Everyone older than age 20 should get their cholesterol levels measured at least once every five years. High cholesterol does not cause symptoms; so many people are unaware that their cholesterol levels are too high. Lowering cholesterol levels that are too high lessens the risk of developing heart disease and reduces the chance of a heart attack or dying of heart disease, even if you already have it.
To assess your cholesterol level, your doctor will usually ask for a simple blood test called a lipoprotein profile. The lipoprotein profile evaluates the following:
- LDL (low density lipoprotein cholesterol, also called "bad" cholesterol)
- HDL (high density lipoprotein cholesterol, also called "good" cholesterol)
- Total cholesterol level
In addition to the blood test, your doctor will perform a full physical exam, discussing your medical history, checking your heart rate, listening to your heartbeat, and taking your blood pressure.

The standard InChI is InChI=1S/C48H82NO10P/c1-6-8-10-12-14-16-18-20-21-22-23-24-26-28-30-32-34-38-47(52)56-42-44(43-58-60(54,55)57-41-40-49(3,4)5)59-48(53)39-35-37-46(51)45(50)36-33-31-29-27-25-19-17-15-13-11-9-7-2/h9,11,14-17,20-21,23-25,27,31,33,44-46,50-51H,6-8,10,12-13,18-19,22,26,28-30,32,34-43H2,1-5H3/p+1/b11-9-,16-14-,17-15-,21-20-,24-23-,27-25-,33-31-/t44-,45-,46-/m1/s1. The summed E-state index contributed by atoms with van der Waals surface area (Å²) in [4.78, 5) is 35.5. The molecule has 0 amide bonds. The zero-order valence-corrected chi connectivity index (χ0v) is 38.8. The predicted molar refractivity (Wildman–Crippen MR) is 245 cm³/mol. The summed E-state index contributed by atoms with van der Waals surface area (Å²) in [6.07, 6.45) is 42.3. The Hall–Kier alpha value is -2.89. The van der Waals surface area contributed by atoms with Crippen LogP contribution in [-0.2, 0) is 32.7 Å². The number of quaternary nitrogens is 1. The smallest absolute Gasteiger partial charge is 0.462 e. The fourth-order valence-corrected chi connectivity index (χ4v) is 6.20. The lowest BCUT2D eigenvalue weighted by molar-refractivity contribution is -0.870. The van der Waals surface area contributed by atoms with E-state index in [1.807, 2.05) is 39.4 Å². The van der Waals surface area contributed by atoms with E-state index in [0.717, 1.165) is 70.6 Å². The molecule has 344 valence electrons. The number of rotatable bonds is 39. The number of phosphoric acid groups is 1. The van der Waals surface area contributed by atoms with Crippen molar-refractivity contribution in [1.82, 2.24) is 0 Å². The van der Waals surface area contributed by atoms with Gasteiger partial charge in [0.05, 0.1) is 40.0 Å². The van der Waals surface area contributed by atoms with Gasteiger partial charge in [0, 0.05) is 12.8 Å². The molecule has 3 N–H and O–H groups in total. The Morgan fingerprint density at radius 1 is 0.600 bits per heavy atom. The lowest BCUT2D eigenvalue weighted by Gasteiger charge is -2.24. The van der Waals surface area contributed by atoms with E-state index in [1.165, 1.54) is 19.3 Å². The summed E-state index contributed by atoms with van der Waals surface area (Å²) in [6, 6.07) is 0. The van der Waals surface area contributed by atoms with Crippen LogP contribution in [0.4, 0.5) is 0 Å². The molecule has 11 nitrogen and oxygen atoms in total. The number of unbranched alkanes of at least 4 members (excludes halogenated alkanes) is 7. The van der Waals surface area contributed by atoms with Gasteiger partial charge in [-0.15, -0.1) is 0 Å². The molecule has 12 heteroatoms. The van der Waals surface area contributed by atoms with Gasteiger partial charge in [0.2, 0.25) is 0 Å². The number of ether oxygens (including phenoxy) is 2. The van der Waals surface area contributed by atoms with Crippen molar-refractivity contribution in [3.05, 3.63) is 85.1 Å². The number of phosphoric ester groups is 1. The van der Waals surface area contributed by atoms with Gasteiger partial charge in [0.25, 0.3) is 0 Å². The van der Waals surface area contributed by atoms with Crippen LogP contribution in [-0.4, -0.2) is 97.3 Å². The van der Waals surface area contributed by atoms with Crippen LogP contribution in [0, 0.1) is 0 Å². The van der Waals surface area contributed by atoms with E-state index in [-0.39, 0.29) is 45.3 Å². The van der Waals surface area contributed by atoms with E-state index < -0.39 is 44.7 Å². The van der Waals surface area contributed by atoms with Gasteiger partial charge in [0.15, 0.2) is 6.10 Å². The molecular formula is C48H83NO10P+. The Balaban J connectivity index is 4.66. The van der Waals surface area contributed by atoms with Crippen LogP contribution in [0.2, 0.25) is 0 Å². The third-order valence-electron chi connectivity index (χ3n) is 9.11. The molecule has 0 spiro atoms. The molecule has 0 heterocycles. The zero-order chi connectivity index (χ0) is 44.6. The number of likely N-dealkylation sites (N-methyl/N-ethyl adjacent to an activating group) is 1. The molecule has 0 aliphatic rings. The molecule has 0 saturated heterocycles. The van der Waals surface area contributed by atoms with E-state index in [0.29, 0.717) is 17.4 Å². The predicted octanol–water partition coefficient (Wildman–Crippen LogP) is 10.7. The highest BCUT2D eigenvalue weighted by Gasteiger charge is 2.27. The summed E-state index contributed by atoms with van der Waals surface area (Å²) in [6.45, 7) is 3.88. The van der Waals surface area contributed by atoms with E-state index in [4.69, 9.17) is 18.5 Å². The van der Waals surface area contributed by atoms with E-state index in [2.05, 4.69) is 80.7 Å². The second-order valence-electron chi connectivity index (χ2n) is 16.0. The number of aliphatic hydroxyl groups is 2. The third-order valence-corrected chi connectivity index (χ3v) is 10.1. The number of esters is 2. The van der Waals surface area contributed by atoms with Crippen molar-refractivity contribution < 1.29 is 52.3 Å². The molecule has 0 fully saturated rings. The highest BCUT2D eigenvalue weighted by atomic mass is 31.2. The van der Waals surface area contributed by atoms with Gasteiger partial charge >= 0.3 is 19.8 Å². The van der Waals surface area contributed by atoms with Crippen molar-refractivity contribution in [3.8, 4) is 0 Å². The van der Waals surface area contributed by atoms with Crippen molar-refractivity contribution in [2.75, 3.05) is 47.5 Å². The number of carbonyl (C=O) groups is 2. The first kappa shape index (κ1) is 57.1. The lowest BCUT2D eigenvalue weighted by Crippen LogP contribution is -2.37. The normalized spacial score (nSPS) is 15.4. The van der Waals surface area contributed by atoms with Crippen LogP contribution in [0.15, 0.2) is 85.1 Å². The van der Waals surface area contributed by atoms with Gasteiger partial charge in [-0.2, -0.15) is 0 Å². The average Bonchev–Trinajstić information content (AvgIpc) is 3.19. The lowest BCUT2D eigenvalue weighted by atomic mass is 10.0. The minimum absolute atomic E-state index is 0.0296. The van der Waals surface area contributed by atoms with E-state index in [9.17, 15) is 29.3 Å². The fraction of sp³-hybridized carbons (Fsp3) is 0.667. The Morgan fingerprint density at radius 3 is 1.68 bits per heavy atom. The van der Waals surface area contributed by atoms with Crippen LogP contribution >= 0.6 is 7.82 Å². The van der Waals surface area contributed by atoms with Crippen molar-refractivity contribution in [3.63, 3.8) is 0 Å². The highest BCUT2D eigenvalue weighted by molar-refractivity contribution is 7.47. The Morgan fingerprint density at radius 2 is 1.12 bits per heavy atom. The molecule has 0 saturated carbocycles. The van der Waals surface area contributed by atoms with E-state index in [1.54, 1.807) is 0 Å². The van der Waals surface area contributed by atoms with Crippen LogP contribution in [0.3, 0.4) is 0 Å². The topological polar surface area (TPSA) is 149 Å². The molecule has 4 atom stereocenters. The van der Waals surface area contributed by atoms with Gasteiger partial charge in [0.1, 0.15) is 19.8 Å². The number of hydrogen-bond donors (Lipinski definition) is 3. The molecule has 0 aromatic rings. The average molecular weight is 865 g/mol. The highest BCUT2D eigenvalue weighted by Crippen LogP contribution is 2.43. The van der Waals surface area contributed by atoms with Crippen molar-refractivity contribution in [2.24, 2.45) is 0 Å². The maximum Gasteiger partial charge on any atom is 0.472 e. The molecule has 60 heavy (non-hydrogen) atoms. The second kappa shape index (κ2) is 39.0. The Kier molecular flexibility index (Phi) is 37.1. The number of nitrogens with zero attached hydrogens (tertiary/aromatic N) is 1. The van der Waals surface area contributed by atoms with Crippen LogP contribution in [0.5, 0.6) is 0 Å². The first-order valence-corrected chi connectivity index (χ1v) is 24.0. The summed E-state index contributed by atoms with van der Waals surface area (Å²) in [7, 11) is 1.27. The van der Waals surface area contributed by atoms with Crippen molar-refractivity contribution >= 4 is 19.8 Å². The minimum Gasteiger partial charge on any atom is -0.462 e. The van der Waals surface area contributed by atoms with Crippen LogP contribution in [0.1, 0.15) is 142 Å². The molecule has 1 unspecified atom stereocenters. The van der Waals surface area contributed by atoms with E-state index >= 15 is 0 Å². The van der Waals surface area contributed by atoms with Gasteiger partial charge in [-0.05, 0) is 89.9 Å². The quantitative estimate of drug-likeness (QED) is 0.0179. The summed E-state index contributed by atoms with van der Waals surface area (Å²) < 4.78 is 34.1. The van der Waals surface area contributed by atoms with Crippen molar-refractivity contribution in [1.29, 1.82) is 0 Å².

If your cholesterol is found to be high, especially if you have other risk factors for heart disease, your doctor will recommend various treatment options ranging from dietary and lifestyle changes to medication to lower your cholesterol.
Further tests may be recommended if your doctor feels you are at risk for heart disease. To learn more about heart disease tests, visit WebMD's Heart Disease Guide.